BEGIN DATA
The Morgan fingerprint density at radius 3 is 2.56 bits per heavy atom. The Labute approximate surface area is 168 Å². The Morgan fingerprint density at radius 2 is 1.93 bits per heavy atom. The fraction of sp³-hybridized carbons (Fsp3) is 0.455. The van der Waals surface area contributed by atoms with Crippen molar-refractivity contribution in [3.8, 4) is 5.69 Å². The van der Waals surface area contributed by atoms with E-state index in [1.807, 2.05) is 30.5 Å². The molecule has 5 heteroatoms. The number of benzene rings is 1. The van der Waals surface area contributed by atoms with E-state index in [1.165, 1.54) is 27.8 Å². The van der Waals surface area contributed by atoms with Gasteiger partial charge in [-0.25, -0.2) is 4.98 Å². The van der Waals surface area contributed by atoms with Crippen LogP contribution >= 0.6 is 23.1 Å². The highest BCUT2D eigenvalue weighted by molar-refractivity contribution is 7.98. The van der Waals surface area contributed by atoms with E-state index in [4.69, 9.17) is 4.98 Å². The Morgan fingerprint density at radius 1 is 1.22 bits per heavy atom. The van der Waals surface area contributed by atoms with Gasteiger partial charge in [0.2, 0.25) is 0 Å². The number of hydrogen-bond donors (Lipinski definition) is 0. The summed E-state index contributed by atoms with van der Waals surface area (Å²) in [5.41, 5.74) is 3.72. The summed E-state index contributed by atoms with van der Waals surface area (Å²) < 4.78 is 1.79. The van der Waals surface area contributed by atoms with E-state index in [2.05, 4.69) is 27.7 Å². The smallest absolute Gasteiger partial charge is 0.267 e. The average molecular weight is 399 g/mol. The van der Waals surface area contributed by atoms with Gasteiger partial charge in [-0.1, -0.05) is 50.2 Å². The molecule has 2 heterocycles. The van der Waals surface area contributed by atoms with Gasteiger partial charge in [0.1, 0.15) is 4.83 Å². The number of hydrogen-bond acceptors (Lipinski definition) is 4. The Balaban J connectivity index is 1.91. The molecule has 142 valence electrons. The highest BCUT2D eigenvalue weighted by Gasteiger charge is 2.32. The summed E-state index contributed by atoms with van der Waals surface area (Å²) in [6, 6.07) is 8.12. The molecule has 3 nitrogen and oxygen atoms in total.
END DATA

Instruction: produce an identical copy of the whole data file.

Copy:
The Morgan fingerprint density at radius 3 is 2.56 bits per heavy atom. The Labute approximate surface area is 168 Å². The Morgan fingerprint density at radius 2 is 1.93 bits per heavy atom. The fraction of sp³-hybridized carbons (Fsp3) is 0.455. The van der Waals surface area contributed by atoms with Crippen molar-refractivity contribution in [3.8, 4) is 5.69 Å². The van der Waals surface area contributed by atoms with E-state index in [1.807, 2.05) is 30.5 Å². The molecule has 5 heteroatoms. The number of benzene rings is 1. The van der Waals surface area contributed by atoms with E-state index in [1.165, 1.54) is 27.8 Å². The van der Waals surface area contributed by atoms with Gasteiger partial charge in [-0.25, -0.2) is 4.98 Å². The van der Waals surface area contributed by atoms with Crippen LogP contribution >= 0.6 is 23.1 Å². The highest BCUT2D eigenvalue weighted by molar-refractivity contribution is 7.98. The van der Waals surface area contributed by atoms with E-state index in [4.69, 9.17) is 4.98 Å². The Morgan fingerprint density at radius 1 is 1.22 bits per heavy atom. The van der Waals surface area contributed by atoms with Gasteiger partial charge in [0.2, 0.25) is 0 Å². The number of hydrogen-bond donors (Lipinski definition) is 0. The summed E-state index contributed by atoms with van der Waals surface area (Å²) in [5.41, 5.74) is 3.72. The summed E-state index contributed by atoms with van der Waals surface area (Å²) < 4.78 is 1.79. The van der Waals surface area contributed by atoms with E-state index in [2.05, 4.69) is 27.7 Å². The smallest absolute Gasteiger partial charge is 0.267 e. The average molecular weight is 399 g/mol. The van der Waals surface area contributed by atoms with Gasteiger partial charge in [-0.1, -0.05) is 50.2 Å². The molecule has 2 heterocycles. The van der Waals surface area contributed by atoms with Gasteiger partial charge in [0.1, 0.15) is 4.83 Å². The number of hydrogen-bond acceptors (Lipinski definition) is 4. The Balaban J connectivity index is 1.91. The molecule has 142 valence electrons. The highest BCUT2D eigenvalue weighted by Gasteiger charge is 2.32. The summed E-state index contributed by atoms with van der Waals surface area (Å²) in [6, 6.07) is 8.12. The molecule has 3 nitrogen and oxygen atoms in total.